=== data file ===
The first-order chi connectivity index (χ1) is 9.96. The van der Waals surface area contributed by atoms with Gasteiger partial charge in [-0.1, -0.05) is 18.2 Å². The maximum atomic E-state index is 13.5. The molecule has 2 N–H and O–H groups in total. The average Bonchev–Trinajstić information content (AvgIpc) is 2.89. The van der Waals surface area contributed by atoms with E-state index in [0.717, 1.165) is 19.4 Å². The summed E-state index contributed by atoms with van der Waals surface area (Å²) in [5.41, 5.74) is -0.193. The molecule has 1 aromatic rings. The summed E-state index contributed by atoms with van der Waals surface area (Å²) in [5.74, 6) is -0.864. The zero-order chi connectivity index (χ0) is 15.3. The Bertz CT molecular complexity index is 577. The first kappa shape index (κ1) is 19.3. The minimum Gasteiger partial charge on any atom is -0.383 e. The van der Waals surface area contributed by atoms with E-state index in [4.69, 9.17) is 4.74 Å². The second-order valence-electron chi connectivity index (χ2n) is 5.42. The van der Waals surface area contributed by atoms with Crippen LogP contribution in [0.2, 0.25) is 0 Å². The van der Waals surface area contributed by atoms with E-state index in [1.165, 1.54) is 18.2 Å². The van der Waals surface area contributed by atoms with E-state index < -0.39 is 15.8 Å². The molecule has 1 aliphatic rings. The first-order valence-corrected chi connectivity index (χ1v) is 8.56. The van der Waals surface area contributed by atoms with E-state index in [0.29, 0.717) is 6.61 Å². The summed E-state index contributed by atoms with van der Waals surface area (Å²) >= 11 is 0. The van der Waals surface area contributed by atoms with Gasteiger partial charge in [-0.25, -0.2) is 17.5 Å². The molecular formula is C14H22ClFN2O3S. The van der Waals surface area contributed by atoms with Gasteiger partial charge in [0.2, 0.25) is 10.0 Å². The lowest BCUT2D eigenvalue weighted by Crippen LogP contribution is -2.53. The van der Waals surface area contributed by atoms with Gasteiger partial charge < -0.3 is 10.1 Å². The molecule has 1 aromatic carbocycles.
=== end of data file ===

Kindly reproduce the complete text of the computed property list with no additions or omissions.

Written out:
The first-order chi connectivity index (χ1) is 9.96. The van der Waals surface area contributed by atoms with Gasteiger partial charge in [-0.1, -0.05) is 18.2 Å². The maximum atomic E-state index is 13.5. The molecule has 2 N–H and O–H groups in total. The average Bonchev–Trinajstić information content (AvgIpc) is 2.89. The van der Waals surface area contributed by atoms with E-state index in [0.717, 1.165) is 19.4 Å². The summed E-state index contributed by atoms with van der Waals surface area (Å²) in [5.41, 5.74) is -0.193. The molecule has 1 aromatic rings. The summed E-state index contributed by atoms with van der Waals surface area (Å²) in [5.74, 6) is -0.864. The zero-order chi connectivity index (χ0) is 15.3. The Bertz CT molecular complexity index is 577. The first kappa shape index (κ1) is 19.3. The minimum Gasteiger partial charge on any atom is -0.383 e. The van der Waals surface area contributed by atoms with E-state index in [4.69, 9.17) is 4.74 Å². The second-order valence-electron chi connectivity index (χ2n) is 5.42. The van der Waals surface area contributed by atoms with Crippen LogP contribution in [0.2, 0.25) is 0 Å². The van der Waals surface area contributed by atoms with E-state index in [1.165, 1.54) is 18.2 Å². The van der Waals surface area contributed by atoms with E-state index < -0.39 is 15.8 Å². The molecule has 1 aliphatic rings. The first-order valence-corrected chi connectivity index (χ1v) is 8.56. The van der Waals surface area contributed by atoms with E-state index in [0.29, 0.717) is 6.61 Å². The summed E-state index contributed by atoms with van der Waals surface area (Å²) >= 11 is 0. The van der Waals surface area contributed by atoms with Gasteiger partial charge in [-0.25, -0.2) is 17.5 Å². The molecular formula is C14H22ClFN2O3S. The van der Waals surface area contributed by atoms with Gasteiger partial charge in [0.2, 0.25) is 10.0 Å². The lowest BCUT2D eigenvalue weighted by Crippen LogP contribution is -2.53. The van der Waals surface area contributed by atoms with Gasteiger partial charge < -0.3 is 10.1 Å². The molecule has 1 aromatic carbocycles.